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Connecting Lowland Subtropical Rainforest in South Mooloolah: Carew

Website/Report

(not documented)

Project lead

Partnerships

Sunshine Coast Regional Council

Australian Government (Caring for our County program)

Landholder

Industries

(not documented)

Activities

On-ground work

Case study type

(none)

Funding source

Sunshine Coast Regional Council

Australian Government (Caring for our County program)

Landholder

Funding amount

(not documented)

In-kind contribution

(not documented)

Start date

12 February 2013

End date

31 May 2013

Summary

In November 2011 lowland subtropical rainforest (LSR) was listed as a critically endangered ecological community under the Commonwealth Environment Protection and Biodiversity Conservation Act 1999. Within the Upper Stanley and Mooloolah catchments, LSR has been reduced in extent by 92% since European settlement as a result of clearing for agriculture, forestry and peri-urban development. The remaining patches often occur as narrow, broken riparian corridors.

This project aims to enable the restoration and reconnection of areas of LSR within the project area. With funding received through the Australian Government’s Caring for our Country program, SEQ Catchments is providing support to landholders to help reduce the fragmentation of LSR. This will be achieved through promoting more ecological sustainable land management by reducing threats caused by weeds, unmanaged stock access and inappropriate fire regimes. In addition, natural regeneration of LSR community will be promoted and re-vegetation, where appropriate, of LSR species will be undertaken.

This property contains vegetation mapped as eucalyptus open forest (RE 12.9-10.17) and the project site is a small gully that contains lowland subtropical rainforest, which is listed as ‘endangered’. This gully is not mapped as lowland subtropical rainforest, although the vegetation community displays all characteristics (as described in the Commonwealth listing advice) to categorise it as such (this misclassification is likely due to the small, narrow extent of the vegetation). This project has also received funding from the Sunshine Coast Regional Council ($3500).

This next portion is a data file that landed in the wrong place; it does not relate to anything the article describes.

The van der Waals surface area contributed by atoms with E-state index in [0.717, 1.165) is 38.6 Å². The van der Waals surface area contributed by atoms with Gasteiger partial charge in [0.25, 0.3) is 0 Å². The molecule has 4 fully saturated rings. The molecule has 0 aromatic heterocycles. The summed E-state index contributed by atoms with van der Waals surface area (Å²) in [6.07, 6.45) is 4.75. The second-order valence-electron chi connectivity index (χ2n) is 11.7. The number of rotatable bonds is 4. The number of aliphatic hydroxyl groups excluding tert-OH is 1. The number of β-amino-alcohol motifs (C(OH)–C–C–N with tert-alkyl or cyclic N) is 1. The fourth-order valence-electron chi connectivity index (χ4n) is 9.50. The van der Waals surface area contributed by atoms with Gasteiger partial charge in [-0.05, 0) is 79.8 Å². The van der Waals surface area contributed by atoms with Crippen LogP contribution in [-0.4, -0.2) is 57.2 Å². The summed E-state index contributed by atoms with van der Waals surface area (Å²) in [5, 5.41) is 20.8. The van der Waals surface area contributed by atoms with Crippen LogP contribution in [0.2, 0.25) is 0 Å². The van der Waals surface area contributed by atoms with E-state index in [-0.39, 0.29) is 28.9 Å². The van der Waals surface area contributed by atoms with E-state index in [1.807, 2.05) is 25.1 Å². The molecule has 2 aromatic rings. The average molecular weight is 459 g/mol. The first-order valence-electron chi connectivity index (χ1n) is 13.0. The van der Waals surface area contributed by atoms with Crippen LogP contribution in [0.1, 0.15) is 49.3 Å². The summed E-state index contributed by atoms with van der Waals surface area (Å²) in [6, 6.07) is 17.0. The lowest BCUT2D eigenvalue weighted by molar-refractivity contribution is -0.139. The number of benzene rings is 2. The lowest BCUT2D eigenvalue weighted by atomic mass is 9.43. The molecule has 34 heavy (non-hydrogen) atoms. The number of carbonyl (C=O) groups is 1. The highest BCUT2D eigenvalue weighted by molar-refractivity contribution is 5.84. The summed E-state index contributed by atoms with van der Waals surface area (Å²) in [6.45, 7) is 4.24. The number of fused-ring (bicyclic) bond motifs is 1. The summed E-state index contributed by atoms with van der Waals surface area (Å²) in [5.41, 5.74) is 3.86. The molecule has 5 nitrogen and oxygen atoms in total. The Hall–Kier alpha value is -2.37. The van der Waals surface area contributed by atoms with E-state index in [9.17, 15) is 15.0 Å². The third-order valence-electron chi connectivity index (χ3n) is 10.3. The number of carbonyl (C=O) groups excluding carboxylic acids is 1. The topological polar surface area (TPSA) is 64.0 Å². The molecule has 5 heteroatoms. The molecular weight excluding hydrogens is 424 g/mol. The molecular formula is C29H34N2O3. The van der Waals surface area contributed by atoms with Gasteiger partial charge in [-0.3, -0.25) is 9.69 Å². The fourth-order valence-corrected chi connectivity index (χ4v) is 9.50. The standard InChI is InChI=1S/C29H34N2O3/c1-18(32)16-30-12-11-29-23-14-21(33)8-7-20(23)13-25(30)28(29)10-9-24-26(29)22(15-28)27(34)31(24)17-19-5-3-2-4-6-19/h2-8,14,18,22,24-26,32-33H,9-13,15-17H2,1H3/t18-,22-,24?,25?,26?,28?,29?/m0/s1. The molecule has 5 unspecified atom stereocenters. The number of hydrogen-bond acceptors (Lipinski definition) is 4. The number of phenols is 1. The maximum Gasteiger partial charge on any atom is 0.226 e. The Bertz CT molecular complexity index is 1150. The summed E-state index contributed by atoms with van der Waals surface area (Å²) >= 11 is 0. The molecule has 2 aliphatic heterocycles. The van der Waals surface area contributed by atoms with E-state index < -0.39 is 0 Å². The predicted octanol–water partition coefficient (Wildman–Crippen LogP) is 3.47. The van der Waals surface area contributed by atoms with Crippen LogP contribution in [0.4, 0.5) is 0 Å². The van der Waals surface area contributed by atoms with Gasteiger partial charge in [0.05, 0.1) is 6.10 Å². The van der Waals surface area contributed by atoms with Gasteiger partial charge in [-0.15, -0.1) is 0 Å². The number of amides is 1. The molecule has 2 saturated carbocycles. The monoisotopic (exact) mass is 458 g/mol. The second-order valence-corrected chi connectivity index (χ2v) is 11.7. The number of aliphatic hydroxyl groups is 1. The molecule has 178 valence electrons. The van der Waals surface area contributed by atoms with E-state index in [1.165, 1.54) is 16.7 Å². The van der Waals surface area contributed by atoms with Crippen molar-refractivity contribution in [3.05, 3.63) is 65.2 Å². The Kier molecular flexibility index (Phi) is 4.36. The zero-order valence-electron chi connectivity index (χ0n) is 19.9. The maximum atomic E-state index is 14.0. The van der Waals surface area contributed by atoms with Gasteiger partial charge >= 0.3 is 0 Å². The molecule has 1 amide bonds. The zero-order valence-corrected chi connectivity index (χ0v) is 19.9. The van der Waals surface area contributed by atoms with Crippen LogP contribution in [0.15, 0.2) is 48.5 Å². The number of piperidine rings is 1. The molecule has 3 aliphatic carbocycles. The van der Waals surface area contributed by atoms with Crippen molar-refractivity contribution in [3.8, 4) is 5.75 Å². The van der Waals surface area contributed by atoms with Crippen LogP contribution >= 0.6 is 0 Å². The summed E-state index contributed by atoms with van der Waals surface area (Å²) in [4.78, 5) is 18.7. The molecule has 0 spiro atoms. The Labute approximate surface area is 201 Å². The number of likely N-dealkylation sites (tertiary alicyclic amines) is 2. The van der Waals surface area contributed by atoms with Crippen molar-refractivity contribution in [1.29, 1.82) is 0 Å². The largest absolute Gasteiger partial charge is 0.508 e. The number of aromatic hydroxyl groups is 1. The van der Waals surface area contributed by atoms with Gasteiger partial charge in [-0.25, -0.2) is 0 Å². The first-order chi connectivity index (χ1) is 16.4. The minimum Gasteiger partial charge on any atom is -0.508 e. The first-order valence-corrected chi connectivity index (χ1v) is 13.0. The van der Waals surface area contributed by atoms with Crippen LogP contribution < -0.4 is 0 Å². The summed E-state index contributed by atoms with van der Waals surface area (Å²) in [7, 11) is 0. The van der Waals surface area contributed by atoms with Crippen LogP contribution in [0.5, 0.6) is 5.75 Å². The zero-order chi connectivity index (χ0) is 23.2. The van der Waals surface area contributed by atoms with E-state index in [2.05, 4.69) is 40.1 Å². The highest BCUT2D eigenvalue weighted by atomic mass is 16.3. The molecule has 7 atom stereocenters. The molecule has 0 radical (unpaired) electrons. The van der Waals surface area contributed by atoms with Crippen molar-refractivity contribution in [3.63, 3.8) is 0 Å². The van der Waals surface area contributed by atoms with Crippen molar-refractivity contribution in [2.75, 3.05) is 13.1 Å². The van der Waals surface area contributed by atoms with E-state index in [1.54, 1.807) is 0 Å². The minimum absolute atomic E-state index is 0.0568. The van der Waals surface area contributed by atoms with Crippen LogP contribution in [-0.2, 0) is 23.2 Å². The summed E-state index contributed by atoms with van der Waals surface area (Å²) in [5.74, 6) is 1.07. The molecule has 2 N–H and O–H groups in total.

This project will enhance the condition of approximately 5ha of remnant and regrowth vegetation through strategic weed control to assist natural regeneration.

Proposed project monitoring and maintenance:
  • establish four photo-points and take ‘before and after’ photographs.
  • carry out ongoing selective weed control to maintain ecological values of the native vegetation communities.

Benefits

This project will:
  • improve biodiversity in the South Mooloolah catchment by improving the condition and connectivity of existing lowland subtropical rainforest through the control of weeds to assist natural regeneration weed control on 5ha.

Lesson

(not documented)

Reference ID

SEQC1926

Last updated: 26 November 2014

This page should be cited as:

Connecting Lowland Subtropical Rainforest in South Mooloolah: Carew, WetlandInfo 2014, Department of Environment and Heritage Protection, Queensland, viewed 1 August 2017, <https://wetlandinfo.ehp.qld.gov.au/wetlands/resources/tools/wetland-project/connecting-lowland-subtropical-rainforest-in-south-mooloolah-carew-8fef/>.

Queensland Government
WetlandInfo   —   Department of Environment and Heritage Protection